What Would Bill Do? Media Coach Bill McGowan Takes on the Week’s News


In the latest edition of our series featuring Clarity Media Group founder Bill McGowan, Bill addresses three problems that prominent personalities couldn’t wish away this week:

  • Uber’s attempt to brush its media relations failure under the digital carpet
  • Scientist Dr. Matt Taylor’s decision to wear a highly questionable shirt on the air
  • Don Lemon’s very, very poor choice of questions for one of Bill Cosby’s accusers

Journalists’ Joy Ride

Emil Michael of Uber is clearly not a Mark Twain fan.  If he were, he would know that famous Twain quote strongly advising against making enemies of journalists: “Don’t pick fights with people who buy ink by the barrel.”

Uber, by everyone’s estimate, had a bad week – a very bad week.  Michael broke one of the media training introductory-course edicts: never say anything in the presence of a reporter that you wouldn’t feel comfortable seeing inside your quotation marks.  Just because a reporter at your dinner table is wielding a fork and knife instead of a reporter’s notebook doesn’t mean you can go off half-cocked with Nixonian-style revenge plots.  Assuming those way-off-pitch sentiments will not end up in print is more naïve than belief in the Easter Bunny.

This week’s massive misstep required Uber to issue a public mea culpa of Biblical proportions.  That’s not quite what happened, a development that violated rule #2: When the PR damage is bad, fall on your sword squarely and unequivocally.

Prompt a hemorrhage rather than a slow bleed so you can move on as quickly as possible.  If the general perception is that the apology was lame and half hearted, then you’re merely guaranteeing the story will stay active in the news cycle longer than you want it to.

Houston, We Have a Problem

Dr. Matt Taylor

Attention all wardrobe consultants!  The European Space Agency needs you – quickly, before they have another international incident.  While the Philae space explorer was executing a perfect landing on a distant comet, one of its scientists, Dr. Matt Taylor was suffering a devastating wardrobe malfunction back on Earth.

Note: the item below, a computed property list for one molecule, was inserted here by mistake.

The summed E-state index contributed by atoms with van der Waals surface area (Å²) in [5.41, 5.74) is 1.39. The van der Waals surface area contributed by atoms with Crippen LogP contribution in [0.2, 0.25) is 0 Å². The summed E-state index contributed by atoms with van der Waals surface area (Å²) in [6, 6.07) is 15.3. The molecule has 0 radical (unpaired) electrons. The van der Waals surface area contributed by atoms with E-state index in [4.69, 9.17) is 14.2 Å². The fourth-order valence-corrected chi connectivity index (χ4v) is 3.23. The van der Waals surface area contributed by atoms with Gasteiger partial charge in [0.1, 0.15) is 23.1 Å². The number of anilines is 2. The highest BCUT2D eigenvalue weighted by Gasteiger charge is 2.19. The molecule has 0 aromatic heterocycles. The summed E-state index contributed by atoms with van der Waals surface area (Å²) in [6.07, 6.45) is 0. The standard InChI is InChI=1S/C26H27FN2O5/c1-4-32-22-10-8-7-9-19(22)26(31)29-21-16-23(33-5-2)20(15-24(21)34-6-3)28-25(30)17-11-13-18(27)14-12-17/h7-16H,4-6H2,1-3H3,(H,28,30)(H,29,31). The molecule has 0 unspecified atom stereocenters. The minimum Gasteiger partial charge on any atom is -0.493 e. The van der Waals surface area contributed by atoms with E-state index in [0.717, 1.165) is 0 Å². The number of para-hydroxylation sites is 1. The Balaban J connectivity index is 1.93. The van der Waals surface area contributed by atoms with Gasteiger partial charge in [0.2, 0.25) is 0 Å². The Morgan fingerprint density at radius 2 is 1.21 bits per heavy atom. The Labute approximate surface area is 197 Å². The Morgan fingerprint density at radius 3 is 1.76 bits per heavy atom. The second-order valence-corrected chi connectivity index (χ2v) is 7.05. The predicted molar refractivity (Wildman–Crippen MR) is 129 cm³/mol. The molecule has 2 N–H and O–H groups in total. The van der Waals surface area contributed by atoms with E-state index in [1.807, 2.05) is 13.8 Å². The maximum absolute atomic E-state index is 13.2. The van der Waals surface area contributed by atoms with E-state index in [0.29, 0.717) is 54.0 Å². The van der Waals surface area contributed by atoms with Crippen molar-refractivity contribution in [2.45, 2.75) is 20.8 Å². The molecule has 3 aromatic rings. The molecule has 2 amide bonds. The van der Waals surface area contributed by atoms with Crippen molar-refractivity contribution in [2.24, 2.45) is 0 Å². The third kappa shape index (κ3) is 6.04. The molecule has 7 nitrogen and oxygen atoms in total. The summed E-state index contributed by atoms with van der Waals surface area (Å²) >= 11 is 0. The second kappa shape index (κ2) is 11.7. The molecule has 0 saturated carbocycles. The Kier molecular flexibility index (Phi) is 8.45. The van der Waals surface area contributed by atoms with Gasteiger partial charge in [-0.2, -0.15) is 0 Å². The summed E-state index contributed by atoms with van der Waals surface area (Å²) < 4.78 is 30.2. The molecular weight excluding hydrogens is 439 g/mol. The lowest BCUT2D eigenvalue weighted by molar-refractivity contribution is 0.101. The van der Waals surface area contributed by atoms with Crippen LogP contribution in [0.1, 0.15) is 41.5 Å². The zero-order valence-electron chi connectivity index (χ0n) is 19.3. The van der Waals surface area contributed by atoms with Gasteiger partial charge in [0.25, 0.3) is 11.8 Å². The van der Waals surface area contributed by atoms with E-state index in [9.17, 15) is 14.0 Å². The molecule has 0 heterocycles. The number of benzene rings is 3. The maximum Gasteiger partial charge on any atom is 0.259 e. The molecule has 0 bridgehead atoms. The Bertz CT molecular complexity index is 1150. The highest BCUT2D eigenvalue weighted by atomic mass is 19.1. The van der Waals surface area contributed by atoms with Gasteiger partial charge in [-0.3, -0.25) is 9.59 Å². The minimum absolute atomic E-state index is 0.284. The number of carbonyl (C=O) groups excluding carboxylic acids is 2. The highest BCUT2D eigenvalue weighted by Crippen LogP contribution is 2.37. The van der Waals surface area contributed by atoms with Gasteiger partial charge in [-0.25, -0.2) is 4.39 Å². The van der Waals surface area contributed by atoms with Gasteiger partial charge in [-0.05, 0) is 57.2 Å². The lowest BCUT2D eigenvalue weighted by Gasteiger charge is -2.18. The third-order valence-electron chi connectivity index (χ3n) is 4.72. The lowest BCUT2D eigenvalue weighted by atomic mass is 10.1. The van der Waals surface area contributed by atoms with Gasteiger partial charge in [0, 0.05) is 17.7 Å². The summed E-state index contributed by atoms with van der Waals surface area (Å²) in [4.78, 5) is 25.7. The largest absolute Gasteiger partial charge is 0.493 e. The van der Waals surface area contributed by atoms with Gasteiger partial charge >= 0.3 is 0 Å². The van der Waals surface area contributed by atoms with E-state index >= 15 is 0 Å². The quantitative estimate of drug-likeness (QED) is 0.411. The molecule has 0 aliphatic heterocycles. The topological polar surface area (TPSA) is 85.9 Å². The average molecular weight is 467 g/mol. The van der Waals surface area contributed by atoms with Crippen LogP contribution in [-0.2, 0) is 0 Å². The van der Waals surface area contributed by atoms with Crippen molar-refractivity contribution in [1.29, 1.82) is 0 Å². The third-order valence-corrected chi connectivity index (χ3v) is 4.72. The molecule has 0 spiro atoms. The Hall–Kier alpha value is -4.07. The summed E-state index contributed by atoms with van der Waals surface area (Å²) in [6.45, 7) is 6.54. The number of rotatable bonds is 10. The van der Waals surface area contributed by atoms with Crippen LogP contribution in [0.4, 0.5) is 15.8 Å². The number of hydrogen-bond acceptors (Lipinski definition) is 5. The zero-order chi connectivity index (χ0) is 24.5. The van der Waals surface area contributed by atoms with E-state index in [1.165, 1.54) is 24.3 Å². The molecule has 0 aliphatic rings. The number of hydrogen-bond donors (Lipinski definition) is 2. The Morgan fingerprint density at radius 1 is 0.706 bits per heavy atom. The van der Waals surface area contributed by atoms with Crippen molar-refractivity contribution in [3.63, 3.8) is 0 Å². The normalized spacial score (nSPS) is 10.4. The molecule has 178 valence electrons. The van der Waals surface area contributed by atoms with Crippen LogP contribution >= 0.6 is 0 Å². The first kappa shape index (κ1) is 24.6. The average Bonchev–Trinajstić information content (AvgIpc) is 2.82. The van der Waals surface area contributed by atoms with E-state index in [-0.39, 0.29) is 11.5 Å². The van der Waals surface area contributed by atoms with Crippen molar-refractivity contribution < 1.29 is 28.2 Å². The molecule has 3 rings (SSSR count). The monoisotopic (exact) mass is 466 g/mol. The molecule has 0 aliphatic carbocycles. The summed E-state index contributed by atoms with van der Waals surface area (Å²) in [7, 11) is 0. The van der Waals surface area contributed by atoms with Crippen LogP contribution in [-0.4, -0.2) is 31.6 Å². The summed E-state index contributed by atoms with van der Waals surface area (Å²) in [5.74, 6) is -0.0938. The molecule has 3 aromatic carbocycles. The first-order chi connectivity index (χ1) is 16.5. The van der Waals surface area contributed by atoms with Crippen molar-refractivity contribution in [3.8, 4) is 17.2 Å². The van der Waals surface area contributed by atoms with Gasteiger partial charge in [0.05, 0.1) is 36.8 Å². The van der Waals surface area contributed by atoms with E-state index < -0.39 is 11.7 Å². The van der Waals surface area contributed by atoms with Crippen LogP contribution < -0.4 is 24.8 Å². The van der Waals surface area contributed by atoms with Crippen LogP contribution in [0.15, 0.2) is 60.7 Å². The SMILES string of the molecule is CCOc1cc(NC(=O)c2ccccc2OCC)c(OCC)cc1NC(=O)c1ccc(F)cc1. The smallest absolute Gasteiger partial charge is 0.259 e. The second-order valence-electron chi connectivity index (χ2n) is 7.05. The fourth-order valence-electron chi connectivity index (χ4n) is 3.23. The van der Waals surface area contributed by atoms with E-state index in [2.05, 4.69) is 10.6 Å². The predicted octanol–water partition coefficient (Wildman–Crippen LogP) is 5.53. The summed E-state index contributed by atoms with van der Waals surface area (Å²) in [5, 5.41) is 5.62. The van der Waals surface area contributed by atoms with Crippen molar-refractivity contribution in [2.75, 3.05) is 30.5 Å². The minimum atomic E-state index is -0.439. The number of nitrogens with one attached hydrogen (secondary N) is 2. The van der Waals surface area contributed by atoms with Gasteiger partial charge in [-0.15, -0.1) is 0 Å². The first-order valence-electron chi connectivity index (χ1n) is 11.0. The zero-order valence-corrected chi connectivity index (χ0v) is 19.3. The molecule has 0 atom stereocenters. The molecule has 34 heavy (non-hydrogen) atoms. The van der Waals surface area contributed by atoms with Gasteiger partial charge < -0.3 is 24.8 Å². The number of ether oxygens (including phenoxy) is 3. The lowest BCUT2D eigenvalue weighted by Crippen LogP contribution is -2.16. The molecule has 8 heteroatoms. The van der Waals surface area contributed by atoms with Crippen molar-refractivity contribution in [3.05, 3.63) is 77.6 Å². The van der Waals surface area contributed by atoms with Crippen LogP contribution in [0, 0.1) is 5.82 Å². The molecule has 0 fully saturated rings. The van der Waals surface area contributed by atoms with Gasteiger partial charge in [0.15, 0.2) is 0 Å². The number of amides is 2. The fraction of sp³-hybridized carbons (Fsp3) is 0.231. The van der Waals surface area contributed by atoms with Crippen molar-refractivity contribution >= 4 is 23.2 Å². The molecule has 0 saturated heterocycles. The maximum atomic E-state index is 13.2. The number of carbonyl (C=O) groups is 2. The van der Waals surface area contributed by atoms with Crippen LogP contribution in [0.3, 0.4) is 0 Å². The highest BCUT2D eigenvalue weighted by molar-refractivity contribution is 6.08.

On what was supposed to be a day of public triumph, Dr. Taylor greeted the press in a shirt that looked like he and Tony Soprano got their dry cleaning mixed up.  The bowling shirt in question was covered in artwork depicting women scantily clad in leather – a notch above the calendars hanging in your auto mechanic’s office.  To his credit, Dr. Taylor gave a tearful apology the next day when he realized how far his head must have been in the ozone layer when he reached in his closet the preceding morning.

So, a word to the wise for all you PR pros:  The last question you should pose to anyone you’re prepping to face the media is, “so what were you planning on wearing tomorrow?”

Lemon’s Sour Note

The toxic ripple effect from the Bill Cosby fiasco came pulsating through CNN this week when anchor Don Lemon asked what may just be the dumbest and most insensitive question ever put to an alleged rape victim.

Essentially, Lemon asked Joan Tarshis why she couldn’t have used her teeth as a weapon to stop from being forced to perform oral sex on Cosby.

Perhaps CNN should hold a seminar for its anchors and reporters reminding them how repugnant it is to ask any leading blame-the-victim-type questions.